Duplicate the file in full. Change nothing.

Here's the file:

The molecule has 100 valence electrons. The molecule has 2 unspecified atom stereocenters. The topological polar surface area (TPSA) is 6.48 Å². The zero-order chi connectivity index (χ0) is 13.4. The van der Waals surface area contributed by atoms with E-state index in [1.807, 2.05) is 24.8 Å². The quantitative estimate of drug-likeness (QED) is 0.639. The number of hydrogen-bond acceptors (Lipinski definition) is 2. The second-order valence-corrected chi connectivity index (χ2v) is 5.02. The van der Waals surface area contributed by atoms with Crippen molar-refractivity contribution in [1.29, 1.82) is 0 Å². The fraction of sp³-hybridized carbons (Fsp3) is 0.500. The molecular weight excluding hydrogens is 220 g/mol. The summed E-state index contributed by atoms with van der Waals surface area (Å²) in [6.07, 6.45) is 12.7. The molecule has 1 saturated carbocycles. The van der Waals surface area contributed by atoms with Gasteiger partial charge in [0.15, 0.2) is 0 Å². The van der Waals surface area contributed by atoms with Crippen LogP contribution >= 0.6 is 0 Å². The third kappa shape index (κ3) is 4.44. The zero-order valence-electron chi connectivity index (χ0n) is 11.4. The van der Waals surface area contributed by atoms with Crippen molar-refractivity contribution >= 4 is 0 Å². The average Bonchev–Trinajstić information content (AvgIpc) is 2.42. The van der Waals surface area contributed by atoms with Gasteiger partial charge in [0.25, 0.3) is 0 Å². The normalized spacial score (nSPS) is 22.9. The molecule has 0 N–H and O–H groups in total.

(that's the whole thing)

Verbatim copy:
The molecule has 100 valence electrons. The molecule has 2 unspecified atom stereocenters. The topological polar surface area (TPSA) is 6.48 Å². The zero-order chi connectivity index (χ0) is 13.4. The van der Waals surface area contributed by atoms with E-state index in [1.807, 2.05) is 24.8 Å². The quantitative estimate of drug-likeness (QED) is 0.639. The number of hydrogen-bond acceptors (Lipinski definition) is 2. The second-order valence-corrected chi connectivity index (χ2v) is 5.02. The van der Waals surface area contributed by atoms with Crippen molar-refractivity contribution in [1.29, 1.82) is 0 Å². The fraction of sp³-hybridized carbons (Fsp3) is 0.500. The molecular weight excluding hydrogens is 220 g/mol. The summed E-state index contributed by atoms with van der Waals surface area (Å²) in [6.07, 6.45) is 12.7. The molecule has 1 saturated carbocycles. The van der Waals surface area contributed by atoms with Gasteiger partial charge in [0.15, 0.2) is 0 Å². The van der Waals surface area contributed by atoms with Crippen LogP contribution >= 0.6 is 0 Å². The third kappa shape index (κ3) is 4.44. The zero-order valence-electron chi connectivity index (χ0n) is 11.4. The van der Waals surface area contributed by atoms with Crippen molar-refractivity contribution >= 4 is 0 Å². The average Bonchev–Trinajstić information content (AvgIpc) is 2.42. The van der Waals surface area contributed by atoms with Gasteiger partial charge in [0.25, 0.3) is 0 Å². The normalized spacial score (nSPS) is 22.9. The molecule has 0 N–H and O–H groups in total.